Seminar alert!

At last! Raya and Nest join forces to give you one of the best seminars about Progressive Education in January 2017. Teacher Ani Almario of Raya School  and I will talk about a topic closest to our teaching hearts. We will also open the doors of Raya and Nest for a field trip as part of the seminar! Here are the details and we hope to see you all there!

Facebook Events Page:

https://www.facebook.com/events/1155044611250691/?active_tab=about

Registration Link:

https://docs.google.com/forms/d/e/1FAIpQLSe_7tBNnYYRpTPz2wimYRiZLtqoUnkE0xI5Hdtn92k2hEl0vQ/viewform?c=0&w=1

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In Your Opinion (IYO): Should students still ‘copy’ notes?

I just came across a mom who was problematic about his son. She was worried that he wasnt getting high grades because he doesn’t copy from the board FAST ENOUGH. In the same week, I heard of a 6th grader who couldnt copy the 5 slides of notes FAST ENOUGH that come exam time, she had incomplete notes to study from.

So what is all this copying for? I have no clue. But if I make an intelligent guess, it would have to be … to kill classroom time.

Why will you make students copy notes on the board in this day and age? The only difference these teachers are doing now is making students copy from slides rather than the blackboard or manila paper. If every teacher only has 50-60 minutes to teach, why waste more than half of it making students copy notes? What is the teacher doing while this is happening (aside from clicking the PLAY button of her note slides)??

Then when a student can’t finish copying, he is labeled as a “slow writer” or his fine motor skills are judged as weak. So before I go and rant more, if you’re a teacher, a parent or a student, please ENLIGHTEN me on WHY should students still need to copy notes…. Then I will post WHAT teachers should be teaching them during these precious wasted minutes..

Progressive Classroom Activities (PCA) for August

For this month we have 4 classroom activities for you! From Dr. Seuss to Pacman, from green eggs to fruit salad, from Math to English, from preschool to the early grades…click on the links to check out the activities.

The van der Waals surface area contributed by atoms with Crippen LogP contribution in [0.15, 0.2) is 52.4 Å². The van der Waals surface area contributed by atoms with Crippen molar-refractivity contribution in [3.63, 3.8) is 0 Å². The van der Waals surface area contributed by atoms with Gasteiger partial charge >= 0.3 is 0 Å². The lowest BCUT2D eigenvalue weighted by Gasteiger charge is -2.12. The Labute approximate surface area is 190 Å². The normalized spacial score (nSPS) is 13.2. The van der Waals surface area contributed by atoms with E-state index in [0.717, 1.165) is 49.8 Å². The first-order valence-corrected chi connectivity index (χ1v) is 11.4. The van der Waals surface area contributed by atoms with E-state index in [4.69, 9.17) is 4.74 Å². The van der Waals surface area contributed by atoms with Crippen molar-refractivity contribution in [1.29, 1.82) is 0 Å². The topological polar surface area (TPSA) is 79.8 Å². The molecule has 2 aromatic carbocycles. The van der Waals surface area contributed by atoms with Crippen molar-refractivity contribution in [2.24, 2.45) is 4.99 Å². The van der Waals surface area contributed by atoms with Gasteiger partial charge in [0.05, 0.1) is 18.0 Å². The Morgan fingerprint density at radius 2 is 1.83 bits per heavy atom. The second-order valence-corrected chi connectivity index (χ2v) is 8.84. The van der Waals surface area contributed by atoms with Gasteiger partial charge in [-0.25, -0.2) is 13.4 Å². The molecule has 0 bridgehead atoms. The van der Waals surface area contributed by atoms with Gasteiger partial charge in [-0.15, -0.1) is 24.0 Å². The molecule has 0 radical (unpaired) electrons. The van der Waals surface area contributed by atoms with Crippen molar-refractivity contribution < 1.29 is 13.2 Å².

PRESCHOOL

EARLY GRADES

“Creative Schools” should focus on these 8 C’s

I’m currently reading Sir Ken Robinson‘s latest book, “Creative Schools: The Grassroots Revolution that’s Transforming Education” and he sums up what schools should focus on with these 8 C’s. Forego ABC’s or forget the 3 R’s, these 8 C’s are the core competencies that children should be able to develop and wherein all curricula should focus on:

CURIOSITY: The ability to ask questions and explore how the world works

Remember when all we hear in the classroom is the teacher’s voice because we were told to keep quiet the whole time? The learning process is a 2-way street. Encouraging learners to ask questions in the classroom, deepens their curiosity and makes them more engaged in the topic being discussed.

CREATIVITY: The ability to generate new ideas and to apply them in practice

The most downloaded and watched TEDTalk is Sir Ken Robinson’s “How Schools Kill Creativity”. Let’s be part of the statistic and watch it because it sums it all up..

CRITICISM: The ability to analyze information and ideas and to form reasoned arguments and judgments

Schools should focus more on critical thinking rather than information. Robinson says that they should be data-driven and not data-informed. Kids these days are in the middle of information explosions. They are bombarded with so much information online and even offline. They need to strengthen their critical thinking to know how to make use of these data, how to incorporate it correctly in his life and how to determine the truth from fallacy.

COMMUNICATION: The ability to express thoughts and feelings clearly and confidently in a range of media and forms

Children should be able to communicate their thoughts and express their feelings well. They should also be allowed to express it not just in written and verbal form but also in other media like the arts, dance, theater, etc.

COLLABORATION. The ability to work constructively with others

Children are social beings and an important skill is for them to be able to work/play well with others. Bouncing off ideas with one another not only strengthens their social domain, but also encourages good communication and critical thinking.

COMPASSION: The ability to empathize with other others and act accordingly

Major behavioral problems like bullying, prejudices, and violence stem from the inability of a child to empathize with others. Together with Collaboration, schools should have a culture of Compassion all the way from teachers being able to understand the plight of their students up to students being sensitive to the needs of the people around them. A lot of times, Conduct is only based on how the child behaves in the classroom, during class. Conduct is how a child conducts himself whether the teacher is looking or not.

COMPOSURE: The ability to connect with the inner life of feeling and develop a sense of personal harmony and balance

There are a lot of cases these days of children going through depression, anxiety and severe stress. Children need to develop not only compassion for others but also compassion for themselves. Schools focus more on the outside world when there is an inner world that kids dwell in daily which is built by their ability to control, understand and connect their feelings with what is going on around them. Socio-emotional development should be as important as cognitive development which is why schools should have programs that encourage kids to digress, step back, assess and express how they feel.